Jano Bank, a new investment bank under formation, has started selling shares after getting a green light from the National Bank of Ethiopia (NBE).
After securing the pre-license on March 11, 2020, the Bank started selling shares on March 18, 2020, joining the more than a dozen banks that are currently selling shares, including Amhara and Goh Mortgage banks.
Zenabu Belay, co-owner of Belayab Motors and Belayab Cables; Shiferaw Habte, founder of Wub Water; and Alemayhu Kebede (PhD), former president of Debre Tabor University, are among the founders of the Bank. The founders plan to have a paid-up capital of two billion Birr within five months and aspire to be operational by the end of 2020.
The documentation of the Bank, such as its business plan, market study and strategy, are handled by the four consulting firms owned by the founders. The Bank has set up an office on Cameroon St., in the capital, across from Edna Mall, and opened its doors on March 4, 2020.
The Bank, which has 25 founders from a selection of academic disciplines and business backgrounds, was scheduled to hold an official launch on March 22, 2020, however, it postponed the launch due to the Novel Coronavirus (COVID-19) pandemic.
Chaired by Menegsha Adamasu (PhD), the former president of Gondor University, the Bank has set its shares at a par value of 1,000 Br. The shares have been made available at all of the commercial banks, including the Commercial Bank of Ethiopia (CBE).
The Bank, which intends to focus on providing financing for housing and big new ideas, has set a five share minimum and a 100,000 maximum that a shareholder can purchase. It also plans to avail short, middle and long-term loans for the diaspora to buy a house after they deposit five percent to 10pc of the total value.
The Bank wants to pursue the untapped markets of idea financing and syndicated loans, according to Mengesha.
"In collaboration with other banks, we intend to invest in long-term projects and avail loans, especially to the agricultural sector," he said. "We have lowered the minimum number of shares to make them affordable to the working class."
Initially, the founders planned to sell all two billion Birr worth of shares in three months. However, due to the pandemic, they had to extend the time to six months, according to Mengesha.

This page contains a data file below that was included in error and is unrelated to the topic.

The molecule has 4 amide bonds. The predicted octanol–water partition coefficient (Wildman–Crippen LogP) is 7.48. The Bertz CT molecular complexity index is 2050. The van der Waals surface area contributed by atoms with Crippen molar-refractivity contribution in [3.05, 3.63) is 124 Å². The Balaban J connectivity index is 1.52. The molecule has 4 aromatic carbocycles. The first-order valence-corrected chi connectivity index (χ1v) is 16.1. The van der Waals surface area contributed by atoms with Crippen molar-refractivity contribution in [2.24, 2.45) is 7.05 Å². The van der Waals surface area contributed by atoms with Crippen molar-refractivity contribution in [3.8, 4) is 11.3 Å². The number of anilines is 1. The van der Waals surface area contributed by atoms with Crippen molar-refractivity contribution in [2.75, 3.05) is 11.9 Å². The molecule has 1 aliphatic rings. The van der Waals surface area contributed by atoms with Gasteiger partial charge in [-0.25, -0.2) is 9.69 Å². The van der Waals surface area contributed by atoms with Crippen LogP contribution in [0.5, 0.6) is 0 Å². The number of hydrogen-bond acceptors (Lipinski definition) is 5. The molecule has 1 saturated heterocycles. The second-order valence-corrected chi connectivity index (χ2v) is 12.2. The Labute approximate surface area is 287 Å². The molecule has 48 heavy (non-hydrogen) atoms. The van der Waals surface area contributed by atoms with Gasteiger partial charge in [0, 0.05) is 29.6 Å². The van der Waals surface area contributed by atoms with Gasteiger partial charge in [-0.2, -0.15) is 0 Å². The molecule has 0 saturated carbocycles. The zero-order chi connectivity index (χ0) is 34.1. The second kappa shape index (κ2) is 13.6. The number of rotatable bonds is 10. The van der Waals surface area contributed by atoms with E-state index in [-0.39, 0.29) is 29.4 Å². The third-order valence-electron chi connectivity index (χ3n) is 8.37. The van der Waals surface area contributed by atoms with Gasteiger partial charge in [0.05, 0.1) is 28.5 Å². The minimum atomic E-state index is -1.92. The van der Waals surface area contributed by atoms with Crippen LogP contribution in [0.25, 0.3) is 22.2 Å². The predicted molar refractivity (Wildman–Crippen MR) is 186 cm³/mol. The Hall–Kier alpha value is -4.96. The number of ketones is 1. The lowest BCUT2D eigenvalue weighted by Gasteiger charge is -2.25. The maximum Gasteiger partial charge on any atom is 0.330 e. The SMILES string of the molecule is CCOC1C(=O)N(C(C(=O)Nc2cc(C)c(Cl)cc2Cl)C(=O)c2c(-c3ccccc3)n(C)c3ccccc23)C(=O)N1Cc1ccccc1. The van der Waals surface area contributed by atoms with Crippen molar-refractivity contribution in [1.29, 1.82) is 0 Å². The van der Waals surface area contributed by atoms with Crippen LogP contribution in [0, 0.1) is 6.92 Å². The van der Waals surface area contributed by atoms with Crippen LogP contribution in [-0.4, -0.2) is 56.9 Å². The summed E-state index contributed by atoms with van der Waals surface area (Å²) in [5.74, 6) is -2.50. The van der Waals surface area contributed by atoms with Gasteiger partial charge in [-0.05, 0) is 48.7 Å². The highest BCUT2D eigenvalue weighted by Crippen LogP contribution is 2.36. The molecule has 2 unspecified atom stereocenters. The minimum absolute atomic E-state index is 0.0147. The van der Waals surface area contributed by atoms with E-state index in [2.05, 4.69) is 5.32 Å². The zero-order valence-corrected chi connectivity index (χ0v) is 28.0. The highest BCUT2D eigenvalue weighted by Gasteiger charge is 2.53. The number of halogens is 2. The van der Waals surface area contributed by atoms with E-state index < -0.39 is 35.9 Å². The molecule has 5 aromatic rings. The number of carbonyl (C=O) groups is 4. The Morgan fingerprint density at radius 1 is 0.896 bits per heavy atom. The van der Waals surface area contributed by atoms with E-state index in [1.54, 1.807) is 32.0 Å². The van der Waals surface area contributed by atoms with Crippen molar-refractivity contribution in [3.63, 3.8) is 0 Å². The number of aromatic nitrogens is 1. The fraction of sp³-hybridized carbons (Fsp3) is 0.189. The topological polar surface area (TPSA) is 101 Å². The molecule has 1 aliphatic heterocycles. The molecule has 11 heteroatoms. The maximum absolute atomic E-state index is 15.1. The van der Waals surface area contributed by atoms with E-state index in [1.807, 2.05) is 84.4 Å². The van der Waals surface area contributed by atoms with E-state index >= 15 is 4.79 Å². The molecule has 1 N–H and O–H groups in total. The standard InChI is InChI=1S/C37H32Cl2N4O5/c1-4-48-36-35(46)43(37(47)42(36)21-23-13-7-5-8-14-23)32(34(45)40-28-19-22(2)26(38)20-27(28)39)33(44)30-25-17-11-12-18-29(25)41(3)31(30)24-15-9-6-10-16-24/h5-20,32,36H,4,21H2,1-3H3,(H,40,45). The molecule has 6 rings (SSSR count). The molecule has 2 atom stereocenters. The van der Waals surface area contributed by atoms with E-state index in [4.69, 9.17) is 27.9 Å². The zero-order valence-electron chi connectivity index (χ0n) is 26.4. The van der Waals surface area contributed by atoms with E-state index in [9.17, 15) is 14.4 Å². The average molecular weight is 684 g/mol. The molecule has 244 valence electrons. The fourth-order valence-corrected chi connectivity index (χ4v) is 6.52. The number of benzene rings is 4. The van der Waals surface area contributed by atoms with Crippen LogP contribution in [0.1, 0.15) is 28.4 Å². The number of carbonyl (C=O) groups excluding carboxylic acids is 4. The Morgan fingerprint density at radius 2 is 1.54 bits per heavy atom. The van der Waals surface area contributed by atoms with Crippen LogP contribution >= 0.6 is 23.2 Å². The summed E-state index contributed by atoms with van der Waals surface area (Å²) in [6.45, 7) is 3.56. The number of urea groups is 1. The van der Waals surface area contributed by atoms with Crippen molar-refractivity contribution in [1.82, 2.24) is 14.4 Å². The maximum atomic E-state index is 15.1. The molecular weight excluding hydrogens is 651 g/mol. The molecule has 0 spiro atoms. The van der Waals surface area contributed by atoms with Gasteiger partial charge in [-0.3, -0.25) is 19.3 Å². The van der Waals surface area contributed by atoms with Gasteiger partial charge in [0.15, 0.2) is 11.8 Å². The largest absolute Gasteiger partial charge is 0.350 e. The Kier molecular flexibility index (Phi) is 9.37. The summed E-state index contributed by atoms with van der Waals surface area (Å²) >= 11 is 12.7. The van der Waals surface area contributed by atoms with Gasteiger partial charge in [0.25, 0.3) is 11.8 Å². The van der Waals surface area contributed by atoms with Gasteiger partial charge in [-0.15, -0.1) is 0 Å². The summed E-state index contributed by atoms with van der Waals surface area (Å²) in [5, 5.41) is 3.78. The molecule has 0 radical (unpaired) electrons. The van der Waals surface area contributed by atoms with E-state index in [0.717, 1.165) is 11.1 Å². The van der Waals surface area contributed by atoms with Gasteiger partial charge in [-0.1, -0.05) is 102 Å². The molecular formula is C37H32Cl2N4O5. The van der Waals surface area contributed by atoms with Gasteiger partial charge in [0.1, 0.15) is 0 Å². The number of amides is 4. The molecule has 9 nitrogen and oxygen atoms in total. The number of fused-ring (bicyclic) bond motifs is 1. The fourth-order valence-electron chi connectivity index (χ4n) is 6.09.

Jano will join the 16 private and two public institutions that currently make up the banking industry. The industry has a total capital of 103.2 billion Br, 55.8pc of which is held by the public banks, while 44.2pc is held by private institutions. The total number of bank branches in the first half of the fiscal year stood at 6,040, with one branch serving an average of 16,335 customers.
"We aren't afraid of competition. In fact, the more the country is exposed to banks, the quality of service and the coverage will increase," said Mengesha, "We have a different strategy model compared to the other banks."
The Bank also plans to invest 20pc of its paid-up capital in innovative ideas and companies.
Traditionally, investment banks in Ethiopia resemble the Development Bank of Ethiopia, which invests in manufacturing and long-term projects. Modern investment banking, however, is focused on selling shares, bonds, treasury bills, and providing analysis and consultation, according to Abdulmenan Mohammed, a financial expert based in London with over 15 years of experience.
"Investment banking is not practical under both definitions. It's way too risky, especially for a new bank, as it requires more experience," he argued. "With the modern definition, there is no market for it in the country right now."
Inflation, coupled with the time that long-term loans require, will put the Bank in a tight spot under any conditions, and it is very risky and impractical, according to the expert.
"The struggle of the Development Bank of Ethiopia is the best example for this," he said. "And it's only a matter of time before they transition into becoming a commercial bank."